As the current crisis evolves, supply chains with limited resources, slowing sales, and shrinking margins will, unfortunately, work together to put even greater pressure on profits and companies’ cash flow.
In past years companies have become accustomed to projecting themselves optimistically into the future… (at least for some).
Now, with the crisis and especially the uncertainty that reigns, we will need a strong dose of realism to find how to free up liquidity. Businesses will need all the forecasting capabilities; available to test their capital needs weekly at best or monthly basis at worst.
What should we focus on?
In this crisis period, supply chain managers need to focus on freeing up stuck liquidity in their value chain.
Reducing inventories of finished products; with thoughtful and ambitious objectives supported by solid governance can lead to substantial savings.
Likewise, improving logistics, such as more competent fleet management, allows businesses to defer significant capital costs without impacting customer service. Pressurizing individual vendor purchase orders and minimizing or eliminating purchases of non-essential supplies generate immediate cash flow.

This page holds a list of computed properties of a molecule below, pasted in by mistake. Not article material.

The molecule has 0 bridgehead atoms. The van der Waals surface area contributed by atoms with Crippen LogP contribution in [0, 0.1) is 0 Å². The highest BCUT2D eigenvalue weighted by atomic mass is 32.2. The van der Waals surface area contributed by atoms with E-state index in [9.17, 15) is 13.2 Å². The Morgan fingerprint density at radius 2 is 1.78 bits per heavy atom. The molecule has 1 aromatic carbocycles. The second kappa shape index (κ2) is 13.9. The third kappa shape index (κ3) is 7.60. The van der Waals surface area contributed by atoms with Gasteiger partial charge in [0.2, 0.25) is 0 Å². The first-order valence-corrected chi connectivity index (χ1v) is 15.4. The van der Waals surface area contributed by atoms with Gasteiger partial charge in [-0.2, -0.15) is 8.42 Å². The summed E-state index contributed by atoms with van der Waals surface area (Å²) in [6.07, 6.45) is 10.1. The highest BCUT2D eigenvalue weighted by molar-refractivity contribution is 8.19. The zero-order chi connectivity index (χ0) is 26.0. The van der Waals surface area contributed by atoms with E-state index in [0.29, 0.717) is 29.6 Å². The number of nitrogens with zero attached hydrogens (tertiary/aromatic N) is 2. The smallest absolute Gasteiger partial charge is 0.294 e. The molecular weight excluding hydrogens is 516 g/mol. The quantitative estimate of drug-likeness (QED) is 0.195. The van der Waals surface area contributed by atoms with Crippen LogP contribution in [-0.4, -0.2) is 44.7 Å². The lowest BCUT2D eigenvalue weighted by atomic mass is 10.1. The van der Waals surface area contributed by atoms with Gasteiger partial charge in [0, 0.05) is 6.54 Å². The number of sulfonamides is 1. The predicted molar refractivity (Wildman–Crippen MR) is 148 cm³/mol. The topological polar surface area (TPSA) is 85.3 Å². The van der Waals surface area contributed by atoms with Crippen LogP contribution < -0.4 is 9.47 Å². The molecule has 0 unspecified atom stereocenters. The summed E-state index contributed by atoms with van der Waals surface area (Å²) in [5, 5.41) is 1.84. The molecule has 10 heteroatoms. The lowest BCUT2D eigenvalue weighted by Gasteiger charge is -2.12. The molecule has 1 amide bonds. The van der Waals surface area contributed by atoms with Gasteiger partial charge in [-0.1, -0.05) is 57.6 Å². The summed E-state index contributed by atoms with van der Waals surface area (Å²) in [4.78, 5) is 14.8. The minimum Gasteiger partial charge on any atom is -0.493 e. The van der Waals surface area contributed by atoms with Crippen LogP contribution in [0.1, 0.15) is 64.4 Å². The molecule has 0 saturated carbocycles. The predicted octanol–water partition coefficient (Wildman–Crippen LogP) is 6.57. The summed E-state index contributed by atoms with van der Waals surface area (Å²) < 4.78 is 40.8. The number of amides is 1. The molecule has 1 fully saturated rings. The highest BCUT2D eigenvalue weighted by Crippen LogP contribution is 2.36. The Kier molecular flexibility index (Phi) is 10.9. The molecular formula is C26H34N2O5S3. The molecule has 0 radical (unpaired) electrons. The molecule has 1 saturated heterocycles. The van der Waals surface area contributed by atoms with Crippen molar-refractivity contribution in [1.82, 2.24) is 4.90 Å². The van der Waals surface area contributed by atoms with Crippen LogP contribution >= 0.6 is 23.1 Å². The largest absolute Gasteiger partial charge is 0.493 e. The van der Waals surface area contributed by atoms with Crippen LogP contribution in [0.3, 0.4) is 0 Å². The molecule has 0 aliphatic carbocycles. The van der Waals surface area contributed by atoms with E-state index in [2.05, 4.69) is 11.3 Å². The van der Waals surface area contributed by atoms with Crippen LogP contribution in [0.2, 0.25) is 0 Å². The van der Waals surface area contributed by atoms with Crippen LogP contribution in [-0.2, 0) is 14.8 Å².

Supply Chain managers will also have to analyze the root causes of purchases by adapting inventory and production management models.
It is necessary to favor models based on demand.
These Demand Driven models promote cash generation and increase the speed of cash flow in the company.
We can see here the bridge between the supply chain functions and the financial functions. We can also imagine how to financialize S&OP can help make well-balanced decisions and allow cash flow to be better managed.
Let’s try to link Supply chain managers closer to the finance teams, and give them tools and processes adapted to the new decisions.